“Rob the Mob”: Bonnie and Clyde take on Vito and Carmine


“Rob the Mob” is now playing at Sundance Cinemas. R, 1;44, three stars out of four.

From the outside, “Rob the Mob” looks like it’ll be a gritty slice of gangster life. But when you see it’s directed by Raymond De Fellitta, who made some ingratiating Italian-American comedy-dramas in “City Island” and “Two Family House,” you suspect that beneath the gunplay and fuhgettaboutits beats a sentimental heart. The f-bombs are hurled, but lovingly.

Sure enough, “Mob” draws no small amount of tension, and a big slice of entertainment, from the seeming incongruity between the tough world it depicts and the often tender souls that inhabit it. De Fellitta almost can’t help but make us feel sympathetic towards his characters; at one point in “Rob the Mob” he crosscuts between the victim of a hit and the mob boss who orders it, and you kinda like both of them somehow.

The screenplay by Jonathan Fernandez is based on the real-life exploits of Tommy (Michael Pitt) and Rosie (Nina Arianda), a pair of low-level thieves in the Bronx circa 1991 who can’t even knock over a florist without messing things up. But they’re in love — Rosie even tells Tommy “I love you” as he gets out of the getaway car like she’s dropping him off at the office — and they seem like nice, misdirected, numbskull kids.

After a stint in prison, Rosie and Tommy try to go straight by getting a job at a collection agency run by a gregarious ex-con (Griffin Dunne in one of several highly entertaining, slightly outsized performances in the film.) The trial of Mafia boss John Gotti is all over New York TV, and Tommy gets an idea from watching the trial. Why doesn’t he rob the private clubs and other establishments owned by the mob? He learns where the meeting spots are through testimony in the Gotti trial, and he learns that it’s a mob rule that nobody is allowed to carry guns in such clubs, lest there be trouble.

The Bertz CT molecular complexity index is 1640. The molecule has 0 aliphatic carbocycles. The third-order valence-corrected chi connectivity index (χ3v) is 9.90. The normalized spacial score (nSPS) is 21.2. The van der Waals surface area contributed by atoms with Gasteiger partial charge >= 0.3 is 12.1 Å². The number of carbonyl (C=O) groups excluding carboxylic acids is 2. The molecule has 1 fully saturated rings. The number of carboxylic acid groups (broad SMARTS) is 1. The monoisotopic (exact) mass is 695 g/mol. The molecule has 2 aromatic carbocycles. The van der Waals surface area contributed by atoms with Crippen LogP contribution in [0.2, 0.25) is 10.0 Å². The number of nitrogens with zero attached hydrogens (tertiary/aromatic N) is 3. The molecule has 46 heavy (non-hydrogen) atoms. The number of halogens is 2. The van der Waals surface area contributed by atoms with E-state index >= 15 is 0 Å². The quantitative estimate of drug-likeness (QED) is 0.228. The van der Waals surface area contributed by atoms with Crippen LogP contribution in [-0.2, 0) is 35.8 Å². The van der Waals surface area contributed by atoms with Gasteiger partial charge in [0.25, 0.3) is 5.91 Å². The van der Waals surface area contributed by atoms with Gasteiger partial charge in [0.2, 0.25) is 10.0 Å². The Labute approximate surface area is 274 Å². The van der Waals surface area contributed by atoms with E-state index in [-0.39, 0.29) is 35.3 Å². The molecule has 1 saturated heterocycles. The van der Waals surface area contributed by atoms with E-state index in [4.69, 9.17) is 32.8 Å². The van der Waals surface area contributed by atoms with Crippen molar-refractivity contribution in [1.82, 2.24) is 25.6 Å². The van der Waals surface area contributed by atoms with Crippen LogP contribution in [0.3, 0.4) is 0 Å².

Tommy thinks it’s a foolproof plan; he’s the only one in the room with a gun, and afterwards, the mob certainly isn’t going to run to the police for help. In the tradition of get-rich-quick operators everywhere, Tommy has considered every angle of his plan except one. Namely, it’s still the mob.


The robberies are played largely for laughs, as Tommy relieves roomful after roomful of “Sopranos” guest stars of their ill-gotten gains. But when the pair inadvertently steal information that could bring the entire organization tumbling down, things get complicated. Not only is mob boss restaurateur Big Al (Andy Garcia, making a straight-up villain role positively poignant) looking for them, but so is the FBI. A newspaperman (Ray Romano) wants to tell their story, but headlines aren’t necessarily a good thing.

This doesn’t seem like it can end well, and we can see the storm clouds gathering around the besotted couple that they don’t.  But De Fellitta treats Rosie and Tommy with such affection that we hope he can protect them. While the world around them is suffused in gray and grime, De Fellitta often bathes the couple in a golden light.

Pitt tends to play unlikable characters (“Boardwalk Empire”), but here he’s a charming dolt. And Arianda (“Midnight in Paris”) is marvelous — in another movie, Rosie would be the voice of reason, but she’s just as gung-ho in love and in larceny as Tommy. One way or another, “Rob the Mob” makes sure they go out in a blaze of glory.



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